The longest article Mohab has written on the subject, “Society of Hooligans, Hooligan State”, attempts to demarcate the political space in which Egyptians can function, describing a global order, as he puts it, that only lets you “say them and us” so long as saying it remains a variation on the brand-name, multinational theme, or an exotic label therein. You are allowed to set yourself apart, in other words, only in the most vapid (hence harmless) way, “in a metaphorical way, as a sort of cheap compensation for being on a lower rung of the ladder”. Not to condone the foul crimes of a Saddam, a Muammar or a Bashar, the better you understand this the more successful you are, whether you are a government or an oppositional organisation. The Muslim Brothers, Mohab states with astounding accuracy, are in precisely the position of the pragmatic underdog: their identity-mongering has not for a moment prevented them from being “wholly integrated into the greater compound” of world capitalism; the implication, more or less stated later in the article, is that the only possible meaning Islam could have in present-day politics is no meaning at all: “Identity as an idea about the past is a pit… Those who claim that identity [Islam] is the answer cite as their pretext societies that have made achievements on the basis of identity [the West]; they conveniently forget that those societies used identity as mere propaganda, throwing it away once it conflicted with capitalist interests.” In an addendum prompted by one intellectual’s infuriatingly complacent comment on this “note”, Mohab condemns the poeticised (as opposed to poetic) sensibility, which has not only divested the Egyptian intellectual of all moral (as opposed to merely aesthetic) commitment but also confined them to an exclusively discursive and “personal” space, promoting opportunism at the individual level while blocking the way to any possible greater good, let alone an effective social or even political role. In this, he implies, the Islamists — aside from their fundamental moral and historical contradictions — have surpassed the intelligentsia: they formed a sustained group that could reach out to the Majority, because they remained in touch with reality and attuned their discourse to it.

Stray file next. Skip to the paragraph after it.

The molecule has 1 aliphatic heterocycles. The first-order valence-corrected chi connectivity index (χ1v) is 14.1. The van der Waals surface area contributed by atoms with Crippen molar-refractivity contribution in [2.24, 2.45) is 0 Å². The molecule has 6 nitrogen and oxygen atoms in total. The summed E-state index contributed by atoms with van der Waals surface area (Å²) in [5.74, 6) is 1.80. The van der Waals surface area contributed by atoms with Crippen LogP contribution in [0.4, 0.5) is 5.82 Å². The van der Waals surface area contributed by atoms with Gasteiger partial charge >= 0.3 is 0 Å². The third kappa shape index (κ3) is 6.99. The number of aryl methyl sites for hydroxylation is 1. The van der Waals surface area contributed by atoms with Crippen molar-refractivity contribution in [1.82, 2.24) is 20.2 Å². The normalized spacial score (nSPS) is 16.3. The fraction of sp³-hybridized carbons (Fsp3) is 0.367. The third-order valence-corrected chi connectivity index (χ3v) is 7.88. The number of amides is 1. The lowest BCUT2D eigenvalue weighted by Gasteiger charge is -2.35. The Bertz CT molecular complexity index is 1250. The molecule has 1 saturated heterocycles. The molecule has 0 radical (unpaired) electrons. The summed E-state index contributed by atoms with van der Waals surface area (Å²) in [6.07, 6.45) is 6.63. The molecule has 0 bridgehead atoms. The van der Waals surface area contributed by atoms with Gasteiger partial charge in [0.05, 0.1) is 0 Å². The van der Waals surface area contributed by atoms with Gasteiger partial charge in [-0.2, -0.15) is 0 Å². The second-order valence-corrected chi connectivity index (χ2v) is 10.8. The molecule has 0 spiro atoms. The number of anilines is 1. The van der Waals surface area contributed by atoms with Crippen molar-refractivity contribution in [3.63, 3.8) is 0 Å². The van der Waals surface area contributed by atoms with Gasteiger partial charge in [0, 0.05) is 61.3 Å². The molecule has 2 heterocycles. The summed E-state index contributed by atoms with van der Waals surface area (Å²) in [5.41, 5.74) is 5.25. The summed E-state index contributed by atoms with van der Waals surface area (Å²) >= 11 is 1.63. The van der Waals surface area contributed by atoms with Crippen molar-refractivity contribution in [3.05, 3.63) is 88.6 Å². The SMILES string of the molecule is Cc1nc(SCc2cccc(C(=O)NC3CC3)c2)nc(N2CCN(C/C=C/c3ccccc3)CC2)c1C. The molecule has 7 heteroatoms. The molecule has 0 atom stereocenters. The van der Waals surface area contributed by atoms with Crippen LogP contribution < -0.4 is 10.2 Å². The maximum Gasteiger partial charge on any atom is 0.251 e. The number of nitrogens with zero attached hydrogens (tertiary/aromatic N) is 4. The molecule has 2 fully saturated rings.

But it is about said Majority that Mohab makes the most interesting points. The currency of religion as the only facet of moral or intellectual activity, for example, is seen as an extension of the evasive, cowardly and criminally selfish values adopted by the middle-class nuclear family whose civil servant patriarch “has brought up his son to bow down, a bow that remains with him for life, marking souls that live in anticipation of a slap,” he writes in “The Corrupt Couch Party”. “That is why their religiosity is but a deep fear [divested of any sense of] a whole Spirit that unifies existence… Those are people who watched the rise of the Nasserist bourgeois without bothering to change their pyjamas, and when they at last replaced them, they put on a galabeya instead. They accepted sycophancy to the boss as respect, silence in the face of injustice as a ‘nature’ they deserved… They were educated because education, not knowledge, could be their means to the job… They understood knowing as having authority, not enjoying discovery; as lionisation, not creativity.” It is only natural, Mohab contends, that the progeny of such people will be at best indifferent to the prospect of social transformation, especially one that involves risk — and, for the most part, they were. In “Can the Revolution Be Against the People?”, the most recent of the “notes” he has written, Mohab points out that the millions who rallied around a hard core of true revolutionaries were not as revolutionary as they; they were merely, manically happy with “the moment of kicking the father out of the house”. That moment, at which otherwise Couch vegetables (or some of them) were possessed by an energy beyond their nature, is no indication of a genuine support base for transformation that works. Much as they seemed to be there, much as it hurts to admit it, the People were not in Tahrir. They were there, as it were, incidentally. The People were in Tahrir as anti-protest thugs and informers and witnesses as well as being there as protesters; they were not always or often or at all in Tahrir. Much like intellectuals who experience reality as aesthetic discourse, the People lived the revolution as momentary release.